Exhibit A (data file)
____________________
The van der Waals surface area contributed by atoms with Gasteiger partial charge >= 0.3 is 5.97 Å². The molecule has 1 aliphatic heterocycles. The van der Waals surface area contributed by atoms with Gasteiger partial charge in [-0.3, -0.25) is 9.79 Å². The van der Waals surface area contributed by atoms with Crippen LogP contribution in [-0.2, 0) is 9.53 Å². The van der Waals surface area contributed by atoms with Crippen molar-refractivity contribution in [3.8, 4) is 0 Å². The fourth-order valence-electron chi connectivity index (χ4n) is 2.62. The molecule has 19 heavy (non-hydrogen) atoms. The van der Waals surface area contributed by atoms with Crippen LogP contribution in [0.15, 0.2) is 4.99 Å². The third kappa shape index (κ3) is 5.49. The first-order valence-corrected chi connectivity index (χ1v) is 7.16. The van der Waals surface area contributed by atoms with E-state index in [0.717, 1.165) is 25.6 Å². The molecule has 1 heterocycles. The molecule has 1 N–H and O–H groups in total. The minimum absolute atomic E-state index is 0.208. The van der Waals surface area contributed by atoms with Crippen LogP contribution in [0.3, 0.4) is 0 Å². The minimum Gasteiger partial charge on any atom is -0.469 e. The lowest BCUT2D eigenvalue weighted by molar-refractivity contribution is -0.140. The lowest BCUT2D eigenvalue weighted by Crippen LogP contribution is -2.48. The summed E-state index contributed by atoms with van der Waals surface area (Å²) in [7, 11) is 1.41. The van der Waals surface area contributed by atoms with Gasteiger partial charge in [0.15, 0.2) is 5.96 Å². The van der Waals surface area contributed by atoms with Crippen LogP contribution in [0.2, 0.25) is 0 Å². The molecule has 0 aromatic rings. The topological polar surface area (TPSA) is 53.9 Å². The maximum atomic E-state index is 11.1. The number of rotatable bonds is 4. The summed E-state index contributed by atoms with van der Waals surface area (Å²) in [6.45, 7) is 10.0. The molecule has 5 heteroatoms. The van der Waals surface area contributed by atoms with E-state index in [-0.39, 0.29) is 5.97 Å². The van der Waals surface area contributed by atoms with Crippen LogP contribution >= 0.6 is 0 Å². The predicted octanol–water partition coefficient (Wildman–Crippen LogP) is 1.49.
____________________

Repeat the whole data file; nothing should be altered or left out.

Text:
The van der Waals surface area contributed by atoms with Gasteiger partial charge >= 0.3 is 5.97 Å². The molecule has 1 aliphatic heterocycles. The van der Waals surface area contributed by atoms with Gasteiger partial charge in [-0.3, -0.25) is 9.79 Å². The van der Waals surface area contributed by atoms with Crippen LogP contribution in [-0.2, 0) is 9.53 Å². The van der Waals surface area contributed by atoms with Crippen molar-refractivity contribution in [3.8, 4) is 0 Å². The fourth-order valence-electron chi connectivity index (χ4n) is 2.62. The molecule has 19 heavy (non-hydrogen) atoms. The van der Waals surface area contributed by atoms with Crippen LogP contribution in [0.15, 0.2) is 4.99 Å². The third kappa shape index (κ3) is 5.49. The first-order valence-corrected chi connectivity index (χ1v) is 7.16. The van der Waals surface area contributed by atoms with E-state index in [0.717, 1.165) is 25.6 Å². The molecule has 1 heterocycles. The molecule has 1 N–H and O–H groups in total. The minimum absolute atomic E-state index is 0.208. The van der Waals surface area contributed by atoms with Crippen LogP contribution in [0.3, 0.4) is 0 Å². The minimum Gasteiger partial charge on any atom is -0.469 e. The lowest BCUT2D eigenvalue weighted by molar-refractivity contribution is -0.140. The lowest BCUT2D eigenvalue weighted by Crippen LogP contribution is -2.48. The summed E-state index contributed by atoms with van der Waals surface area (Å²) in [7, 11) is 1.41. The van der Waals surface area contributed by atoms with Gasteiger partial charge in [0.15, 0.2) is 5.96 Å². The van der Waals surface area contributed by atoms with Crippen LogP contribution in [0.2, 0.25) is 0 Å². The molecule has 0 aromatic rings. The topological polar surface area (TPSA) is 53.9 Å². The maximum atomic E-state index is 11.1. The number of rotatable bonds is 4. The summed E-state index contributed by atoms with van der Waals surface area (Å²) in [6.45, 7) is 10.0. The molecule has 5 heteroatoms. The van der Waals surface area contributed by atoms with E-state index in [-0.39, 0.29) is 5.97 Å². The van der Waals surface area contributed by atoms with Crippen LogP contribution >= 0.6 is 0 Å². The predicted octanol–water partition coefficient (Wildman–Crippen LogP) is 1.49.